5 Questions For Your Cloud “Pre-nup”

Shadow IT is coming out of the shadows as more businesses are choosing cloud-based applications. It is now a multi-cloud world for most organizations. Simultaneously, most businesses have yet to consolidate with one cloud provider or define an official cloud strategy. According to RightScale, private cloud adoption has gone from 64% to 77% while hybrid adoption has gone from 58% to 71%.  Security is no longer a top challenge for the cloud – finding and building cloud expertise is. Without standardized certifications, choosing the right cloud provider can feel like a frustrating game of Russian roulette.
 With all this growth and shift, it's becoming increasingly important to read the fine print before selecting a cloud company as your trusted advisor.  (Additional details: [u]http://www.rightscale.com/blog/cloud-industry-insights/cloud-computing-trends-2016-state-cloud-survey[/u]) What happens if your cloud vendor doesn't deliver as expected? What if there is a security breach? Who owns the risk? Consider any solid service-level-agreement (SLA) as not only a warranty from the vendor, but also a pre-nuptial agreement that both parties agree too.
After migrating several hundred customers to a new cloud platform, my personal experience is that there are two reasons that organizations typically leave a cloud provider a) missed expectations or b) lack of follow-through. In other words, either two well-meaning parties didn't properly set expectations of who-does-what, or the cloud provider, along with its platform failed in some way.
To ensure your organization isn’t caught unaware, here are five important considerations to ensure exist in your "pre-nup" agreement with your cloud service provider:
1. Financial:  consider the financial backing of a warranty
There are really two parts to this and both are equally important:  
Part 1: In the event of a disagreement, breach of warranty, or separation, will the cloud platform financially back the agreement? You might be surprised how many warranties, or "SLA's" provide minimum commitments, that don't have any financial backing or "out" for you, if the warranty falls below that minimum.  
Part 2: How stable and established is the company making the warranty?  Are they small enough to where they can just close if they miss delivery? Too large or publicly traded to where you would have limited ability to put pressure on them? If you're planning to pay a vendor, make sure they plan to pay you back if they miss commitments.
2. Separate Clauses: Remember to un-stack the SLA 
This one is all-too easy to miss as many cloud-vendors will "stack" their SLA, meaning that they will commit to something such as 99.9% up-time, but then insist that that "up-time" is split across 3-5 different services. Instead of guaranteeing "23 hours a day of up-time", they secretly mean "23 hours for storage," "23 hours for network," and "23 hours for computer."  When they "stack" it, that translates to essentially a guarantee of "21 hours a day of uptime" instead of the "23 hours" that you thought. Ultimately, if your users can’t access their key applications, it makes no difference to them and their experience which service is down.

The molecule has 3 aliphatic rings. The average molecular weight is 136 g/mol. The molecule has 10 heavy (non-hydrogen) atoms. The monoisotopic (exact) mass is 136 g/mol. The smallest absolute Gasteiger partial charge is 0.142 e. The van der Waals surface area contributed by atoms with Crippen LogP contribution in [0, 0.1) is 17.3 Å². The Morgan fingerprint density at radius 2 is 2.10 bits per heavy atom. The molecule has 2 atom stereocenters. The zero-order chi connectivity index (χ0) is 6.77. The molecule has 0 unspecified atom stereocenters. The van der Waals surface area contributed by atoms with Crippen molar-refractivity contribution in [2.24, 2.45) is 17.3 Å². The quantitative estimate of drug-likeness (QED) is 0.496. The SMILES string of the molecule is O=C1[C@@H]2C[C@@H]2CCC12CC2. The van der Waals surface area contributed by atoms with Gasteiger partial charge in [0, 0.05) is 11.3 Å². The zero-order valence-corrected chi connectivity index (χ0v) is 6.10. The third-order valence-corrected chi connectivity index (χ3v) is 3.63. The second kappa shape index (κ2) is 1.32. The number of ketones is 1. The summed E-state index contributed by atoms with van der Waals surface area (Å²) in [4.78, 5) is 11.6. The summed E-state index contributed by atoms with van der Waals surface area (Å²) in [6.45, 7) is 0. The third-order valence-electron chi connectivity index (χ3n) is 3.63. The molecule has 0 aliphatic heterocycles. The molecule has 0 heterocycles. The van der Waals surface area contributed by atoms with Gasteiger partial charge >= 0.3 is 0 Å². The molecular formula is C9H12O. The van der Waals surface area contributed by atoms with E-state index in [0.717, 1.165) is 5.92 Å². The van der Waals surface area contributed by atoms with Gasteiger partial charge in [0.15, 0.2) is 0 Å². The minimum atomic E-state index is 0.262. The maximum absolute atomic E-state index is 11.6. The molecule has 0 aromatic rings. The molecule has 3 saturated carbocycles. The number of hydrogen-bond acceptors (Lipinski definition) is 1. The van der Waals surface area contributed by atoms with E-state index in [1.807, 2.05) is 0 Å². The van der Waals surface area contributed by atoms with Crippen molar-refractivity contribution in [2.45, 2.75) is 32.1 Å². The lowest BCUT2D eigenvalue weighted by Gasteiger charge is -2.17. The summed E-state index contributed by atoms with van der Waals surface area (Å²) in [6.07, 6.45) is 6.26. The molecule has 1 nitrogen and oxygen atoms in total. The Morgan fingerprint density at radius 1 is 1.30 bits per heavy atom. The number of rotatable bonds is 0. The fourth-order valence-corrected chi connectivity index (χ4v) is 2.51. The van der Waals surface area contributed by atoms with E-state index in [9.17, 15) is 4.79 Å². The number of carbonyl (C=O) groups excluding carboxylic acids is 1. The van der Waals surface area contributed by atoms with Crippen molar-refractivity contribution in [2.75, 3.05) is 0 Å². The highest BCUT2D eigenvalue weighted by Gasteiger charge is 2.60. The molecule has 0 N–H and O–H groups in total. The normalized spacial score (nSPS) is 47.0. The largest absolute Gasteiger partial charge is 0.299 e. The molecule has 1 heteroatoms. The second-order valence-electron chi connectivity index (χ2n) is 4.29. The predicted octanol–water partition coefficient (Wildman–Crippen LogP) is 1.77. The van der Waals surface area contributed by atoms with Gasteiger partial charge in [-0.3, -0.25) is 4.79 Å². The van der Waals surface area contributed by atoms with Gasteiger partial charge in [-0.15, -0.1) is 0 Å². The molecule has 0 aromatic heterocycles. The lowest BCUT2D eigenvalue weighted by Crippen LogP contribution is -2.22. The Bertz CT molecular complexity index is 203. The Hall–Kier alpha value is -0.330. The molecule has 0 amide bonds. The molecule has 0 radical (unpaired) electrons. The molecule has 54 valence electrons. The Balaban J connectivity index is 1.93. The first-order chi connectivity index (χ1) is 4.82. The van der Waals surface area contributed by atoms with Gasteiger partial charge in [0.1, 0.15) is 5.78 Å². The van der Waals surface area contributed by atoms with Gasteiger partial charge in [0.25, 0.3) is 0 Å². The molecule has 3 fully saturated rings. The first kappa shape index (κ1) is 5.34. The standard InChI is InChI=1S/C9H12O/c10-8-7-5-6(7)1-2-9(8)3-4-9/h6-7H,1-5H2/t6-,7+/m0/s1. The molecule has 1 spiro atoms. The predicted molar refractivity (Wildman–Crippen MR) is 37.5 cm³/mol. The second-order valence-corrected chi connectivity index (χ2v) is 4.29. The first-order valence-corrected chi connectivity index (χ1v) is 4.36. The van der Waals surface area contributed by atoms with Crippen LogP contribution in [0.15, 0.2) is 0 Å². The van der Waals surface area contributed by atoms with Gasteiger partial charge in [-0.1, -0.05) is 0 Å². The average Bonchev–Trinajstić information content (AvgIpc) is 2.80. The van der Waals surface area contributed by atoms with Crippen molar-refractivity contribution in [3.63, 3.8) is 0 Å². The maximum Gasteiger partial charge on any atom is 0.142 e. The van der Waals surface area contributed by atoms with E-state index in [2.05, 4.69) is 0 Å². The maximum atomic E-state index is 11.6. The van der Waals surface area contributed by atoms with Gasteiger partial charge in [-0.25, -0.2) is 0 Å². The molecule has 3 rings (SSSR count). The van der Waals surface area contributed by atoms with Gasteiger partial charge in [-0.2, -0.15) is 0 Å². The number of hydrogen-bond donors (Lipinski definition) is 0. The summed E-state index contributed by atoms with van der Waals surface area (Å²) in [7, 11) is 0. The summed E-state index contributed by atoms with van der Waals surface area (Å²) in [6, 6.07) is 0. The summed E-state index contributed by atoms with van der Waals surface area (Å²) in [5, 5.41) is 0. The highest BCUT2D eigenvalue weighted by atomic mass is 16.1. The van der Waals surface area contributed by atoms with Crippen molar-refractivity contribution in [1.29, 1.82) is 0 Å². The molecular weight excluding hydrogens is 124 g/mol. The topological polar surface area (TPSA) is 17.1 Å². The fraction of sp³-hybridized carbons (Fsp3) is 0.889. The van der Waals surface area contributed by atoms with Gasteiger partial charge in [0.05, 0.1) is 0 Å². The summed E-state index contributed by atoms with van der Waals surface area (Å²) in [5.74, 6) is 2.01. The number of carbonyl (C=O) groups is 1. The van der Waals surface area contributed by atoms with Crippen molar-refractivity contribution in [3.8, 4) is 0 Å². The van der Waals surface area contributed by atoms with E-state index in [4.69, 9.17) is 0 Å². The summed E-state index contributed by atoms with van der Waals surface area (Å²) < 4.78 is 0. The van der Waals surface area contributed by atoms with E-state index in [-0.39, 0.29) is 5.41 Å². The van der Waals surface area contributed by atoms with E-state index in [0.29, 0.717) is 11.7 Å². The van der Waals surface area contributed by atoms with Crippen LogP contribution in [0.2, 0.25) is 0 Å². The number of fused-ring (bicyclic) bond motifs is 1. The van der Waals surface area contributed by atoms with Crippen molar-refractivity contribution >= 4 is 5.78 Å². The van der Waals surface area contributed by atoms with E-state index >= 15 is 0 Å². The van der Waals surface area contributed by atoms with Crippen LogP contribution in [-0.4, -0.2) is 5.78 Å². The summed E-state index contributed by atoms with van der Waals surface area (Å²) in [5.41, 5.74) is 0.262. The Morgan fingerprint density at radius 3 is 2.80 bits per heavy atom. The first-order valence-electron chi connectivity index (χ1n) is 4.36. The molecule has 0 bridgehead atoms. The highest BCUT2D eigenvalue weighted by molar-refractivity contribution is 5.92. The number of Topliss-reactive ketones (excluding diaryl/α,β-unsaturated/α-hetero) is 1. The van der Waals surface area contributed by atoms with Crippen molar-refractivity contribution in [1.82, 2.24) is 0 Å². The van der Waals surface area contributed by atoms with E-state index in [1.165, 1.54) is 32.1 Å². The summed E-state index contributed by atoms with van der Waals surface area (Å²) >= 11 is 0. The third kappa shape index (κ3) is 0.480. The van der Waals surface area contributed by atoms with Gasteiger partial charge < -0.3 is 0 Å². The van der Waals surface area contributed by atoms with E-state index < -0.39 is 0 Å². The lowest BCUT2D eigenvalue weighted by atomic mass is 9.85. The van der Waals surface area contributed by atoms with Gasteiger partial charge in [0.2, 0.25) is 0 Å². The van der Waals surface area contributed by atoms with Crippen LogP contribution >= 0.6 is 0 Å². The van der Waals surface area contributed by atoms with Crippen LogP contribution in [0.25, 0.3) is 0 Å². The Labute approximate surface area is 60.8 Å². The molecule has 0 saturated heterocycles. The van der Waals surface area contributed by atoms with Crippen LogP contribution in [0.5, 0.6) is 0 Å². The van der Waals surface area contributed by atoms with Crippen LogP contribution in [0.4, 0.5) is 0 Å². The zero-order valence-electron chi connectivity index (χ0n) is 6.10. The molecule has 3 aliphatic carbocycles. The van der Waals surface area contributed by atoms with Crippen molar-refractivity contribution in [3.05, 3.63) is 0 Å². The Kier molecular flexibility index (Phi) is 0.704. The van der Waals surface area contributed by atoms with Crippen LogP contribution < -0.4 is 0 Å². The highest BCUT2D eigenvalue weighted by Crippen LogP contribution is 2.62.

3. Assets: who owns the data?
Step 1 of moving to the cloud is migrating all your data. What happens when you decide to exit this partnership? Will the data still be owned by you, or them? Can you get it back in the same format that you sent it? In a usable format? Many years ago, I subscribed to a cloud-software-service for about a year. After the year, I canceled, and instead of sending me the data I had been using in a database, they emailed me 150 spreadsheets. The data was so unusable that we might as well not even got it at all.  Don't make the same mistake I did.
4. Credit & debt: financial solvency & contingency
Just because a cloud vendor is successful today, doesn't ensure they will be in the years to come.  For this pre-nup question, ensure that if there is any solvency or service issues, that it is clearly stipulated how you'll be able to transition.  As a risk prevention, consider having a regular, usable, backup taken monthly or quarterly for a back-up plan.
5. Consider the family: playing nice with others 
"The cloud" had a sometimes-correct but sometime-misconstrued aura that it is scalable, flexible and easy to integrate. The number one issue surpassing security concerns is lack of expertise in this multi-cloud world. Asking how your cloud solutions will integrate and about the expertise supporting these integrations will save you many head-aches later on. Can your platform deliver a solid site-to-site VPN solution? Can it integrate with other vendors or public clouds? And how proven are they in delivering hybrid cloud solutions?
Ask some great questions now, and you'll be much more likely to reduce your risk and satisfy the growth needs of your organization with reliable cloud services. The right cloud services provider can help take your business to new levels.

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